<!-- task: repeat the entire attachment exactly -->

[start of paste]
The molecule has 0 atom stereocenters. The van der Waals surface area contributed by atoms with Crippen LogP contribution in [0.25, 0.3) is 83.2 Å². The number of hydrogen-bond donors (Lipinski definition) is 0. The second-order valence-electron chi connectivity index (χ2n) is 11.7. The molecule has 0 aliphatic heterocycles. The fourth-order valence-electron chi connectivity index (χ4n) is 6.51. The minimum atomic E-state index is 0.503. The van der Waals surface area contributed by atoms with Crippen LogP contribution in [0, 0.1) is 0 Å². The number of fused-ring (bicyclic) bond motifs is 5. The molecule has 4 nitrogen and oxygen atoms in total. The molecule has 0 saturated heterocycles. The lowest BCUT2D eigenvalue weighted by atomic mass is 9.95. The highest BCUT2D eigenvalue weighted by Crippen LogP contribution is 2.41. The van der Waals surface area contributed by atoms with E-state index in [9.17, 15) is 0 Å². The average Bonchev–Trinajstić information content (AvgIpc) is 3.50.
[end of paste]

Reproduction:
The molecule has 0 atom stereocenters. The van der Waals surface area contributed by atoms with Crippen LogP contribution in [0.25, 0.3) is 83.2 Å². The number of hydrogen-bond donors (Lipinski definition) is 0. The second-order valence-electron chi connectivity index (χ2n) is 11.7. The molecule has 0 aliphatic heterocycles. The fourth-order valence-electron chi connectivity index (χ4n) is 6.51. The minimum atomic E-state index is 0.503. The van der Waals surface area contributed by atoms with Crippen LogP contribution in [0, 0.1) is 0 Å². The number of fused-ring (bicyclic) bond motifs is 5. The molecule has 4 nitrogen and oxygen atoms in total. The molecule has 0 saturated heterocycles. The lowest BCUT2D eigenvalue weighted by atomic mass is 9.95. The highest BCUT2D eigenvalue weighted by Crippen LogP contribution is 2.41. The van der Waals surface area contributed by atoms with E-state index in [9.17, 15) is 0 Å². The average Bonchev–Trinajstić information content (AvgIpc) is 3.50.